Treatment of arrhythmias
Constant technological development is ensuring more and more possibilities in cardiology. There is significant progress in the treatment of cardiac arrhythmias, both in terms of diagnosis and treatment.
An aortic aneurysm is the dilatation of the aorta. The aorta is the largest vessel in the body which starts from the heart, passes through the chest and abdomen and at the level of the navel divides into the two iliac arteries which end in the arteries of the lower limbs.
Long-term elevated blood pressure hypertension causes arteriosclerosis resulting in narrowing or blockage of the arteries and reduced blood supply to important organs that can lead to ischaemia of the heart (coronary heart disease, angina or heart attack) or brain (stroke) or kidney damage.
Coronary artery disease
Coronary artery disease occurs when the central blood vessels that supply the heart with blood and oxygen are damaged. This is due to the formation of atherosclerotic plaques on the walls of the arteries. The reduced blood flow can cause chest pain, with reflection in the back, neck or left arm, shortness of breath, dizziness, nausea, tachycardia and arrhythmias.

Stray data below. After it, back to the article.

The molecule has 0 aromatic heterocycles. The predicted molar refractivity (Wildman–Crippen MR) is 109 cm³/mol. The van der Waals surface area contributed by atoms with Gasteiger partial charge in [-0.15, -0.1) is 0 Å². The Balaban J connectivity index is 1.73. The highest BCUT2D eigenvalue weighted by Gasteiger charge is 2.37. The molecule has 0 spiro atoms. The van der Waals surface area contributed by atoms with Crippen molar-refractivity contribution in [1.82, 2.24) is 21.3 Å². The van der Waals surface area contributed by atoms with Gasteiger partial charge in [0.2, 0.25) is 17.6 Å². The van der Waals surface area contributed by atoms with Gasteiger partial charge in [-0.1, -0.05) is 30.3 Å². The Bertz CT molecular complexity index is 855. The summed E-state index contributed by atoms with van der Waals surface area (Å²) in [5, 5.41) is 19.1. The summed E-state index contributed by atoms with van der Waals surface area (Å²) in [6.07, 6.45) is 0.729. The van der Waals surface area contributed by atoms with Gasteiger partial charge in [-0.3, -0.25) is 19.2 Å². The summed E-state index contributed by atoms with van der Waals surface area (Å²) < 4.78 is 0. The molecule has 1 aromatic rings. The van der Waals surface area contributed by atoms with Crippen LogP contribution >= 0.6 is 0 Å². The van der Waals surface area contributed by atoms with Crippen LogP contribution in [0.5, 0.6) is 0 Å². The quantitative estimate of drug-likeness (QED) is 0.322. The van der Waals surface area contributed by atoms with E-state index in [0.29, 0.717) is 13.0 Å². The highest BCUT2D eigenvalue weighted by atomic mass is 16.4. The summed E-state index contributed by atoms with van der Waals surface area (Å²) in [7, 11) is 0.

The most common cardiac arrhythmia which can lead to major complications such as vascular stroke. It is treated with medication and also invasively, with the method of ablation.
The inability of the heart to supply blood to the various organs of the body is called heart failure. Heart failure can be caused by problems in the contraction of the heart (inability to pump blood out) or in the expansion of the heart (inability to fill the heart).
Hypercholesterolemia is defined as an increase in blood cholesterol above normal. People have limited abilities to break down cholesterol, so in increased amounts it builds up in the blood. Excess cholesterol is deposited in the blood vessels and makes it difficult for blood to flow.
In cardiomyopathies there is or is abnormal texture of the myocardium, most commonly of the left ventricle but some forms also involve the right ventricle. They are serious conditions with implications for quality and life expectancy. The main forms are dilated and hypertrophic cardiomyopathy of the left ventricle and arrhythmogenic cardiomyopathy of the right ventricle.